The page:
CSCE-606 Software Engineering (Fall 2012)

Course Essentials

CourseCSCE 606 – Software Engineering, TR 3:55 pm – 5:10 pm, HRBB 113
InstructorJaakko Järvi
Course pages
Office hoursBy appointment (my office is 416)
Teaching AssistantShiyu Hu (, office hours: see this link


  • Current grades are here
  • Assignment 1 is out
  • Assignment 2 is out
  • Assignment 3 is out

In a nutshell

Study of Software construction as an Engineering activity. Review of life cycle models and their phases, including topics in requirements elicitation, system specification and design, configuration managment, and testing. Topics in cost estimation, software reuse, analysing software, formally specifying software, software modularity, software design methodologies (and methodologies for design of software families).

The catalog description, that may be a bit dated, is here: ``Development of advanced concepts in software engineering; software development environments as a mechanism for enhancing productivity and software quality; the classification, evaluation and selection of methodologies for environments; rapid prototyping and reusability concepts; artificial intelligence techniques applied to software engineering.''


The goals of the course are to (1) gain understanding of the difficutlties and risks of software projects, and knowledge of the commonly applied techniques and methods to migitate those risks and to increase the likelihood of success of software projects; (2) learn new and increase existing skills related to practical software construction; and (3) gain familiarity with the current research problems in software engineering.


  • software lifecycle and different software processes
  • requirements elicitation and specification
  • modeling software
  • software design at various levels
  • coding practices, interfaces, modularity, contracts
  • verification and validation, testing
  • managing a code base (version control, organizing releases, etc.)
  • testing (unit and regression testing)
  • practical designs (typical software architectures, design patterns, API designs)
  • effort estimation
  • introduction to model checking and formal verification



10% of your course grade will be based on assignments and quizzes, 90% on a research project and/or exams. Lack of participation can degrease the grade otherwise achieved by up to 10%. A grade of 90% or above guarantees an A, 80% or above a B, 70% or above a C, and 60% or above a D.

All grade assignments are final—unless there was a mistake made in recording your semester grades or in computing your final grade. If all numbers are correctly recorded and computed, I will not discuss changing the resulting letter grades.

There are situations that may warrant regrading a particular assignment. For example, making addition errors in computing your score, not seeing an answer that you gave, or not understanding an answer that you gave. Requests for regrading of assignments must be made within one week after the graded work has been handed back.


Academic Integrity Policy: An Aggie does not lie, cheat, or steal or tolerate those who do. The Honor Council Rules and Procedures are available on the web

The Americans with Disabilities Act (ADA) is a federal anti-discrimination statute that provides comprehensive civil rights protection for persons with disabilities. Among other things, this legislation requires that all students with disabilities be guaranteed a learning environment that provides for reasonable accommodation of their disabilities. If you believe you have a disability requiring an accommodation, please contact Disability Services, in Cain Hall, Room B118, or call 845-1637. For additional information visit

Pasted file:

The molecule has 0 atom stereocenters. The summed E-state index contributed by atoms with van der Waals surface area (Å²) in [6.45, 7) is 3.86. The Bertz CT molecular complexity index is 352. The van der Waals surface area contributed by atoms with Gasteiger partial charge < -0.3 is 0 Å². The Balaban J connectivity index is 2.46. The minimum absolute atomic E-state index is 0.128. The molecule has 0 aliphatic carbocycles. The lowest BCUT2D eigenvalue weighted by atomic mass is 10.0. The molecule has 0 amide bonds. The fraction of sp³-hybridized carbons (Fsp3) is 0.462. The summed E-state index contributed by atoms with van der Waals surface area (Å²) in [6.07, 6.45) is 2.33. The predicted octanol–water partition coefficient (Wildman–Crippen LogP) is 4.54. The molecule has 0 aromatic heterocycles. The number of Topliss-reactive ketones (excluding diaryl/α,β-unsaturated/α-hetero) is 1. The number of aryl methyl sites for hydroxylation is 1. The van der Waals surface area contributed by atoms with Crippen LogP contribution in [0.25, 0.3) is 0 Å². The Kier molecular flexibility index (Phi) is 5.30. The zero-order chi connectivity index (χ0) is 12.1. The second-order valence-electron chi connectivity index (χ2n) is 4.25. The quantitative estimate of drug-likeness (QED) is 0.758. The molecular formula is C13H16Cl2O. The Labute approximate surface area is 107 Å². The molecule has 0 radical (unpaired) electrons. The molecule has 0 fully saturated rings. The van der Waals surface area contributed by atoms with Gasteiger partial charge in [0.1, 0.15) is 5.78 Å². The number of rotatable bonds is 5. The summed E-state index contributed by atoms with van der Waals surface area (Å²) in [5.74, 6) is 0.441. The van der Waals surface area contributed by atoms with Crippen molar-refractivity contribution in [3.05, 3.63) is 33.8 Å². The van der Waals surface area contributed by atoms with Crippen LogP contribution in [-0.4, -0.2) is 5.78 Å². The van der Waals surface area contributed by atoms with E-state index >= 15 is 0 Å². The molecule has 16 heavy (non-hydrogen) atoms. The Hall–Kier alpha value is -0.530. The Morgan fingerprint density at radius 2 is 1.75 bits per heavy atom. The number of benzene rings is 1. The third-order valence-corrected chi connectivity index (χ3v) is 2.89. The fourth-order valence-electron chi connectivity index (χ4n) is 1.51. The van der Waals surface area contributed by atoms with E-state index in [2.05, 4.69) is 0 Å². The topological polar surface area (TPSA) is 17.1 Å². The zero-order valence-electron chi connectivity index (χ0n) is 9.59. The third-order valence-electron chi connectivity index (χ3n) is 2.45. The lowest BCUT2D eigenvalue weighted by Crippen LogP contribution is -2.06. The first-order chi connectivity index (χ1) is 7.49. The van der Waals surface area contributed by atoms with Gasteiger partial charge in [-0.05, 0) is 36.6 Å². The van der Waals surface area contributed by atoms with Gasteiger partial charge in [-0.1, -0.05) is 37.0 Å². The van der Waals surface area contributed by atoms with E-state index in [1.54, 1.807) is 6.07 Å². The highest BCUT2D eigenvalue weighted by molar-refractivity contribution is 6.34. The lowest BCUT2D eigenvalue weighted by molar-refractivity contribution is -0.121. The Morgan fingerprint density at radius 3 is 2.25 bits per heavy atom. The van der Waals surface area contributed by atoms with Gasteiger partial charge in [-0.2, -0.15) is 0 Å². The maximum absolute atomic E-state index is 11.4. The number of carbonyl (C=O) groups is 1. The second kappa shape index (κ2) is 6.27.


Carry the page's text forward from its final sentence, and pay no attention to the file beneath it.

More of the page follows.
Schedule and material

Tue, Aug 28Introductionlec01.pdf
Thu, Aug 30Software Lifecyclelec02.pdf
Tue, Sep 4Requirementslec03.pdf
Thu, Sep 6Requirements
Tue, Sep 11Configuration Managment (J. Freeman)lec_conf_management.pdf
Thu, Sep 13Configuration Managment (J. Freeman)
Tue, Sep 18Requirements, formallyOn Formalism in Specifications
Thu, Sep 20Capturing requirements, use cases, scenarios
Tue, Sep 25(Object-oriented) design, UMLlec04.pdf
Thu, Sep 27Guest lecture: Dr. StroustrupSE.pptx
Tue, Oct 2OO fundamentals; Design patternslec05.pdf
Thu, Oct 4Design PatternsExamples: visitor factory
Tue, Oct 9Design Patterns Continue
Thu, Oct 11Interfaces and Constraintslec06.pdf
Tue, Oct 16From models to implementationlec07.pdf
Thu, Oct 18API designlec08.pdf
Tue, Oct 23Midterm
Thu, Oct 25Testinglec09.pdf
Tue, Oct 30Testing
Thu, Nov 1Verificationlec10.pdf
Tue, Nov 6Verification
Thu, Nov 8Verification
Tue, Nov 13Verification
Thu, Nov 15Verificationreading: parnas.pdf
Tue, Nov 20Model checkinglec11.pdf
Thu, Nov 22No class: Thanksgiving
Tue, Nov 27Model checking
Thu, Nov 29Project presentations
Tue, Nov 4Project presentations
Tue, Dec 11Final exam, 1–3pm


An optional textbook:

  • Bruegge, Dutoit: Object-Oriented Software Engineering: Using UML, Patterns and Java (3rd edition). Prentice Hall, 2010.

Other suitable software engineering books:

  • Ian Sommerville: Software Engineering (9th Edition). Addison-Wesley, 2011.
  • Roger Pressman: Software Engineering: A Practitioner's Approach, 6th edition. McGraw Hill, 2005. ISBN 0-07-285318-2.


Assignment 1Due 2012-10-04 Thu
Assignment 2Due 2012-10-18 Thu
Assignment 3 (answers)Due 2012-11-21 Wed

Final exam

The exam will be on December 11, Tuesday 1–3 pm.

All the material covered since the midterm should be studied for the exam. Even though we discussed the Dafny language, and used it in an assignment, it will not be necessary to remember Dafny syntax, or other such details of the language. Here are some additional materials on model checking.

Date: 2012-12-08 14:05:34 CST

Author: Jaakko Jarvi

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